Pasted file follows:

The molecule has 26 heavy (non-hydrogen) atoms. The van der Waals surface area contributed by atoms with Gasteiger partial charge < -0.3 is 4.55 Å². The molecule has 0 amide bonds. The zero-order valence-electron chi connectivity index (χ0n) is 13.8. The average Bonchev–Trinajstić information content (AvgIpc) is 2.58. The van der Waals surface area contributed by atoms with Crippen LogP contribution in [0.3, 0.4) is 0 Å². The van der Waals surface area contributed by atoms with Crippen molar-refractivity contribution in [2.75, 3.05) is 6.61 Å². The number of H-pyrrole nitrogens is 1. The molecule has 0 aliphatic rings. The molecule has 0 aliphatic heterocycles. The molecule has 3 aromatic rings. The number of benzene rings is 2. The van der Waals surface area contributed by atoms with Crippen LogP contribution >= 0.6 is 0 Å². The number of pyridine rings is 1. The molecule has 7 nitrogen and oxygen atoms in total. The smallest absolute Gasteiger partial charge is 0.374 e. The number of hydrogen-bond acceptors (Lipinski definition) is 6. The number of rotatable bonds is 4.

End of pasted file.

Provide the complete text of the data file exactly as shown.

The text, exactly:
The molecule has 26 heavy (non-hydrogen) atoms. The van der Waals surface area contributed by atoms with Gasteiger partial charge < -0.3 is 4.55 Å². The molecule has 0 amide bonds. The zero-order valence-electron chi connectivity index (χ0n) is 13.8. The average Bonchev–Trinajstić information content (AvgIpc) is 2.58. The van der Waals surface area contributed by atoms with Crippen LogP contribution in [0.3, 0.4) is 0 Å². The van der Waals surface area contributed by atoms with Crippen molar-refractivity contribution in [2.75, 3.05) is 6.61 Å². The number of H-pyrrole nitrogens is 1. The molecule has 0 aliphatic rings. The molecule has 0 aliphatic heterocycles. The molecule has 3 aromatic rings. The number of benzene rings is 2. The van der Waals surface area contributed by atoms with Crippen LogP contribution >= 0.6 is 0 Å². The number of pyridine rings is 1. The molecule has 7 nitrogen and oxygen atoms in total. The smallest absolute Gasteiger partial charge is 0.374 e. The number of hydrogen-bond acceptors (Lipinski definition) is 6. The number of rotatable bonds is 4.